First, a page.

STIs and Infidelity

If you acquire an STI, it may not mean your partner cheated

It's one thing to learn you have a sexually transmitted infection (STI). It's quite another to learn you have an STI while you're in a monogamous relationship.

If you have been totally faithful, you may assume that your partner acquired the infection while being unfaithful. Though it's possible they may have been intimate with someone else, it's also possible they never cheated at all.

This article explains two scenarios in which a partner could have an STI even though there was no infidelity in the relationship.

Shot of a young couple having a disagreement at home - stock photo

PeopleImages / Getty Images

Preexisting Infections

One explanation for an STI that is not a result of infidelity is that you or your partner got the STI before the two of you entered into a relationship.

Many STIs do not appear right away. Usually, there is an incubation period between the moment a microbe enters the body and when symptoms begin. In fact, you may not know that you have an STI until months or even years have passed.

Average incubation periods vary among STIs.

Incubation Periods for Common Sexually Transmitted Infections
STI Incubation Period
Genital herpes 2 days to 14 days
Chlamydia 14 days to 21 days
Trichomoniasis 5 days to 28 days
Gonorrhea 5 days to 30 days
Hepatitis B 28 days to 42 days
Syphilis 10 days to 90 days
HIV 2 weeks to several years

Note that lab tests can sometimes determine when a person acquired an infection. This is particularly true of HIV and syphilis.

Treatment Failure

If you or your partner comes down with an STI, be open to the possibility that the infection is not a new one resulting from infidelity. It may actually be an old infection that wasn't fully eliminated when it was first treated.

STIs that were thought to have been resolved after treatment can return in the future if that treatment was unsuccessful. One example of this is with syphilis—an STI that occurs in four stages: primary, secondary, latent, and tertiary.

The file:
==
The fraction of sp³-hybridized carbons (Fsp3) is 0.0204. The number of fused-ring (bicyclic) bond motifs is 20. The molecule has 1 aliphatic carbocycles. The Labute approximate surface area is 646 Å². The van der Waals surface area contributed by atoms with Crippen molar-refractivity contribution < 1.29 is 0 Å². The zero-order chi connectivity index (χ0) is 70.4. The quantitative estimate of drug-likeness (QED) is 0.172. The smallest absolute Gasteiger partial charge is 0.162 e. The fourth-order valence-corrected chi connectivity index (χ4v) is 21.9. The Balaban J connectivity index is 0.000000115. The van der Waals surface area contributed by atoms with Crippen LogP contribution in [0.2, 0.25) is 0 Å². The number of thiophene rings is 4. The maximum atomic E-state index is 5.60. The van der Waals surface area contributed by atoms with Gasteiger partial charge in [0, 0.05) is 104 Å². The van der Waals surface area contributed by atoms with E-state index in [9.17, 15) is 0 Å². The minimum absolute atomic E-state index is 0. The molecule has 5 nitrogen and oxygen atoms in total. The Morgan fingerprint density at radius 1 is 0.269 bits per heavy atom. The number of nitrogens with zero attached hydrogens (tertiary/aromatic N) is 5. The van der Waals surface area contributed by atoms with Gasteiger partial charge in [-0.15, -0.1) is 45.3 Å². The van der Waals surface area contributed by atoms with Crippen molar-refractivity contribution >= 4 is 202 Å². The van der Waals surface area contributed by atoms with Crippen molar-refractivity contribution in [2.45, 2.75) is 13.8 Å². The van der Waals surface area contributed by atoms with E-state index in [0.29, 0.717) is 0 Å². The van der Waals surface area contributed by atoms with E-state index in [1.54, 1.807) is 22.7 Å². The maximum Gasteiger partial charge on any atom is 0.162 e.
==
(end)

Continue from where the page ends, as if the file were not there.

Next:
In most cases, a syphilis infection in the primary stage can be cured with a single injection of Benzathine penicillin G. But if left untreated—or if treatment fails—the infection can advance to the secondary stage.

Once a syphilis infection has advanced to the secondary stage, it's three times more likely that treatment will fail, compared to when syphilis is treated in the primary stage.

A person with latent syphilis will have no symptoms of infection. Logically, they may think that their treatment was successful and their infection is healed. The latent stage can last for upwards of 20 years before the symptoms of tertiary syphilis appear.


If you're in a monogamous relationship and either you or your partner develops an STI, keep in mind that the infection may have occurred before you became a couple. An STI screen may provide answers about who infected whom and when the initial infection took place.

A Word From Verywell

In the event your partner did, in fact, acquire an STI during an encounter outside of your relationship and passed it along to you, the two of you will need to talk about what the infidelity says about your future together. Couples therapy might be helpful to make the best choice for your relationship.

This also may be a good time for you both to be screened for STIs and to practice safer sex until you're certain that neither person is infectious.

3 Sources
Verywell Health uses only high-quality sources, including peer-reviewed studies, to support the facts within our articles. Read our editorial process to learn more about how we fact-check and keep our content accurate, reliable, and trustworthy.
  1. Shim BS. Current concepts in bacterial sexually transmitted diseases. Korean J Urol. 2011;52(9):589-597. doi:10.4111/kju.2011.52.9.589

  2. University of Michigan Health. Stages of syphilis.

  3. Luo Z, Zhu L, Ding Y, et al. Factors associated with syphilis treatment failure and reinfection: a longitudinal cohort study in Shenzhen, China. BMC Infect Dis. 2017;17(1):620. doi:10.1186/s12879-017-2715-z

By Elizabeth Boskey, PhD
Elizabeth Boskey, PhD, MPH, CHES, is a social worker, adjunct lecturer, and expert writer in the field of sexually transmitted diseases.